MINT Memory Clinics

Dr. Linda Lee
MINT Memory Clinics
Joule Innovation Grant recipient
Category: Access to care

About the innovation

Nearly one million Canadians will live with dementia by 2030, but with an already-strained system and few geriatricians across Canada, we aren’t prepared to meet their needs. 

Multi-specialty INterprofessional Team-based (MINT) Memory Clinics is disrupting the current dementia care model by making more efficient use of limited resources―and for the first time―provides access to the necessary high-quality dementia care within the local family doctor’s office. 

They train primary care teams with a standardized, accredited program, and foster collaboration with geriatric medicine geriatric psychiatry, and cognitive neurology―enabled by virtual consult. They build capacity in primary care to manage most dementia cases so that just 9% are referred to specialists, compared to all cases being referred in typical practices.

MINT Memory Clinics have been associated with better health outcomes, lower costs and positive impacts on the health system. There are currently 112 MINT Memory Clinics across Ontario, many in rural and remote communities, with more to come.

Linda Lee photo

About the recipient

Linda Lee MD, CCFP(COE), FCFP, MClSc has spent the past thirty years practicing family medicine in Kitchener-Waterloo, Ontario and caring for older adults living with dementia and in long term care.

Early in her career, Dr. Lee recognized gaps in how people living with dementia and other memory disorders were cared for. Together with her team, she developed the MINT Memory Clinic model, a fresh approach to timely, complete and compassionate memory care within primary care settings.  As part of this model, she also developed a nationally accredited dementia care training program, which has enabled other primary care settings to establish MINT Memory Clinics. Dr. Lee’s other roles include:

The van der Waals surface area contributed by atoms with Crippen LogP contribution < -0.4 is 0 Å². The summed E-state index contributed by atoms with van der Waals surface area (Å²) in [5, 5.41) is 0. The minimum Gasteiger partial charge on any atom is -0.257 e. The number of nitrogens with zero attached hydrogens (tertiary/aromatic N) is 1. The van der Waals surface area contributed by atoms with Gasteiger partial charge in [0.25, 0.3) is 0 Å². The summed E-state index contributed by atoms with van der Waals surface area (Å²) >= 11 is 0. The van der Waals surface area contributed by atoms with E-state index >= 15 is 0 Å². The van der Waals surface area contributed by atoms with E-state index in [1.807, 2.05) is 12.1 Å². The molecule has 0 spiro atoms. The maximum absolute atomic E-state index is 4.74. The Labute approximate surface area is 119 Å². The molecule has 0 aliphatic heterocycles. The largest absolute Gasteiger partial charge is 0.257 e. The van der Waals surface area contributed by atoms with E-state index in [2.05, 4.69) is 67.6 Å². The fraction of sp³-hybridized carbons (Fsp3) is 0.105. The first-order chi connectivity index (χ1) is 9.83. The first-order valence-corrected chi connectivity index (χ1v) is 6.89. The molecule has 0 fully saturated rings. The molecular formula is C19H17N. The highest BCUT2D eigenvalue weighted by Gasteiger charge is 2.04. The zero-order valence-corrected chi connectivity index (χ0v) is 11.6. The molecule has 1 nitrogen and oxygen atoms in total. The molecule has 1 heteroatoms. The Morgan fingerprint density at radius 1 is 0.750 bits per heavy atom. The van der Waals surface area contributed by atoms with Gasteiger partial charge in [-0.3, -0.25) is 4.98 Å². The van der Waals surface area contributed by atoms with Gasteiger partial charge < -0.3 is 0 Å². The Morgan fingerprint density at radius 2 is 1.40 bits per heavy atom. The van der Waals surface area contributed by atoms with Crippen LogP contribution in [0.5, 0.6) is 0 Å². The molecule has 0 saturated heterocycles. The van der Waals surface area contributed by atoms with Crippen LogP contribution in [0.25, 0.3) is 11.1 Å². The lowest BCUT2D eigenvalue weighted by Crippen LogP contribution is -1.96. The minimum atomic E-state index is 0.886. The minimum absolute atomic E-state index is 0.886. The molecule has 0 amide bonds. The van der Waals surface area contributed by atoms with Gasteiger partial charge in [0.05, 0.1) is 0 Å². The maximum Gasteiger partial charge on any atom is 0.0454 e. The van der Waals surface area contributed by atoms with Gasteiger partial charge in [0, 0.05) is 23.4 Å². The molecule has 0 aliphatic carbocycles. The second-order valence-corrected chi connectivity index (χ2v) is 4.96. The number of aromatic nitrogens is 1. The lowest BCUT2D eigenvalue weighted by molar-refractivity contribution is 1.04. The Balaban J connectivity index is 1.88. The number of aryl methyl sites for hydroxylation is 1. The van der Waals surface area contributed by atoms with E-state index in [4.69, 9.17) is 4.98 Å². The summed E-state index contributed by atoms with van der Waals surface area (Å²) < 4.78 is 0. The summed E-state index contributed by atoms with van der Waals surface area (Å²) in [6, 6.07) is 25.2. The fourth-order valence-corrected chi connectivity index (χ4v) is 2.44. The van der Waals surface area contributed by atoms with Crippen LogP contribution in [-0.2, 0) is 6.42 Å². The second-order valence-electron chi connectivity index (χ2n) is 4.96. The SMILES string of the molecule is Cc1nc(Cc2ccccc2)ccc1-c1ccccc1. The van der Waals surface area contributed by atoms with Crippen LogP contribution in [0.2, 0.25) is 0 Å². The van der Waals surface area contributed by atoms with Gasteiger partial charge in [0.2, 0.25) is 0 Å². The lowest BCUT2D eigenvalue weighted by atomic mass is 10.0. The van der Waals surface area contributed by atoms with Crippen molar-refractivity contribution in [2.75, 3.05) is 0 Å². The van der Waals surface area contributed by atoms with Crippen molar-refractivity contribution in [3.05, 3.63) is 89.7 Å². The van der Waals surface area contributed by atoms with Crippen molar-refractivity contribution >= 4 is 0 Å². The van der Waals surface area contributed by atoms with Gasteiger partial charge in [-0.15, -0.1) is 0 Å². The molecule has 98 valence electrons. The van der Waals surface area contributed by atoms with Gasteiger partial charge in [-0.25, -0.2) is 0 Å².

• Director, Centre for Family Medicine Memory Clinic and KW Regional Memory Clinic;
  • Schlegel Research Chair in Primary Care for Elders; and
  • Associate Clinical Professor, Department of Family Medicine, McMaster University.

In recognition of her leadership helping improve the care of older adults with dementia and other memory disorders, Dr. Lee was awarded 2009 Regional Family Physician of the Year by the Ontario College of Family Physicians. In 2014, she was awarded the Ontario Minister’s Medal Honouring Excellence in Health Quality and Safety. In 2015, she was the recipient of the Canadian Institutes of Health Research (CIHR) Institute of Aging Betty Havens Award for Knowledge Translation in Aging.

What will the grant help them do?

With the Joule Innovation grant, they will:

  • Further develop and refine the digital technology processes that enable effective communication and collaborative partnerships between MINT Memory Clinics and specialists;
  • Support adaptation of the MINT Memory Clinic model to suit primary care settings in other provinces in preparation for national spread.


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